Tag: youth with disabilities

A Good Nights Sleep for Children with Special Needs

Pencil drawing of a child sleeping
The drawing is by John Vanderpoel

Sleep helps us learn well, behave well, feel well and stay well. Many children with neurodevelopmental disabilities [NDD] already struggle with learning, behavior and health. For them, sleep is particularly important. Children with NDD who sleep poorly have more seizures; take more medication; and have more problems with learning and behavior at school. [James Jan et al, “Sleep Hygiene for Children with Neurodevelopmental Disabilities,” Pediatrics 122: 1343-1350, 2008].

Though sleep problems are more common in children with NDD, there is “nearly complete absence of research” on the subject. In 2008, a group of experts recognized this and came together for the “first paper” on this topic. [cited above]

The experts raised concerns too about the parents of children with NDD. When children are up at night, so is everyone else. Parents of children with NDD are often very sleep deprived and have poorer health later in life. However, less than half of those parents talk to their doctors about sleep. This may be because parents of children with
NDD, especially children with night seizures or wandering, often sleep beside their children and may worry that their doctors will disapprove.

And what would the doctor recommend anyway? That all children need:

  • a bedtime routine that is regular and relaxing; and
  • a bedroom that is safe, quiet, cool, and dark

How does that advice apply to children with NDD? The experts recommend:

  • A very regular bedtime—many children with
    NDD cannot tolerate more than a one-hour difference between their weekdays vs. weekend bedtime.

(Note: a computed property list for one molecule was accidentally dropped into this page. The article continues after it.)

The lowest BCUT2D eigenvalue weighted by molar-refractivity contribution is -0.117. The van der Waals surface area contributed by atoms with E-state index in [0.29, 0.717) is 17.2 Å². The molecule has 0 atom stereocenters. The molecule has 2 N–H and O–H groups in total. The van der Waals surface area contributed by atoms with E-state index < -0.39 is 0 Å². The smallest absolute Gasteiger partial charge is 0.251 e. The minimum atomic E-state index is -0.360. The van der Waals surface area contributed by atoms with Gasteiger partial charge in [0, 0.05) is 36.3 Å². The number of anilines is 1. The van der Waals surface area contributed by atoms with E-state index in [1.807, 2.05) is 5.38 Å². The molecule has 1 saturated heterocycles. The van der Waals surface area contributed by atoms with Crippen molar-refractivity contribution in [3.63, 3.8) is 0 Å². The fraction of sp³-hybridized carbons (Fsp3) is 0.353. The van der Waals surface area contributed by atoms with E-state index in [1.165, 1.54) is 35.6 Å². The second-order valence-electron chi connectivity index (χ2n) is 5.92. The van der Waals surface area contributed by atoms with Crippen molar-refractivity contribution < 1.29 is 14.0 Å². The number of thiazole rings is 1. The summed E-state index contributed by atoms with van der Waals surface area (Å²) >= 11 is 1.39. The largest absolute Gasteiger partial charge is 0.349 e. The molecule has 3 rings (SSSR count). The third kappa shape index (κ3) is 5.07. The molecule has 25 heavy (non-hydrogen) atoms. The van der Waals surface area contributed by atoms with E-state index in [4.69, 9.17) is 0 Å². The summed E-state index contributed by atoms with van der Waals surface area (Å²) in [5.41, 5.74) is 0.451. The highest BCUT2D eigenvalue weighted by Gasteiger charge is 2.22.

• A relaxing routine—children with
    NDD may not find typical bedtime activities relaxing. Children with autism may find baths upsetting, not soothing. The choice of bedtime stories may require extra thought. Reach Out and Read has a PDF about reading to children with
    NDD at: Reading to Children with Disabilities
  • A safe bedroom—some children with
    NDDs may be awake during the night and get into mischief or danger. Doctors might suggest a “posey bed” that has zippered netting to keep the child safely in bed. Parents of children with seizure disorders may want to ask about safety pillows and monitor systems.
  • A soothing space—children with NDD who are particularly sensitive to sound may benefit from white-noise machines. Those who have difficulty keeping a steady body temperature do well with ‘honeycomb’ sheets or pajamas made from special fabrics. Children with low vision may sleep better in a room darkened by ‘black out’ curtains, while others may be too anxious to sleep without a nightlight. Avoiding “blue light” from computer screens and TVs seems important for most children. Other adjustments to the type of lighting may also be helpful.

More honest conversations and more research is needed so everyone can enjoy a good night’s sleep.

Self-determination for Youth with disabilities

Alarm clock displaying timeExpectations for Youth with Disabilities

As a Transition Specialist, I attend a lot of meetings with families to help plan for future opportunities for young adults with disabilities. I love meeting with families to think through how to help young adults have a meaningful life after high school. I see potential in all young adults. Sadly, families and schools often help young adults too much. That limits skill development. An important skill for young adults to develop is making their own decisions.  When they make more of their own decisions, they realize the importance of responsibility.

Do Accommodations help?

I find many accommodations are necessary for young adults to learn to be independent. On the other hand, I also find accommodations can limit a young adult’s growth at times. One example I often see is that young adults with disabilities often have more flexibility when it comes to being on time or attending classes. This is an example of a special rule most young adults with disabilities do not truly need. It teaches them a bad lesson around responsibility.

Why should we push youth with disabilities to follow the same rules?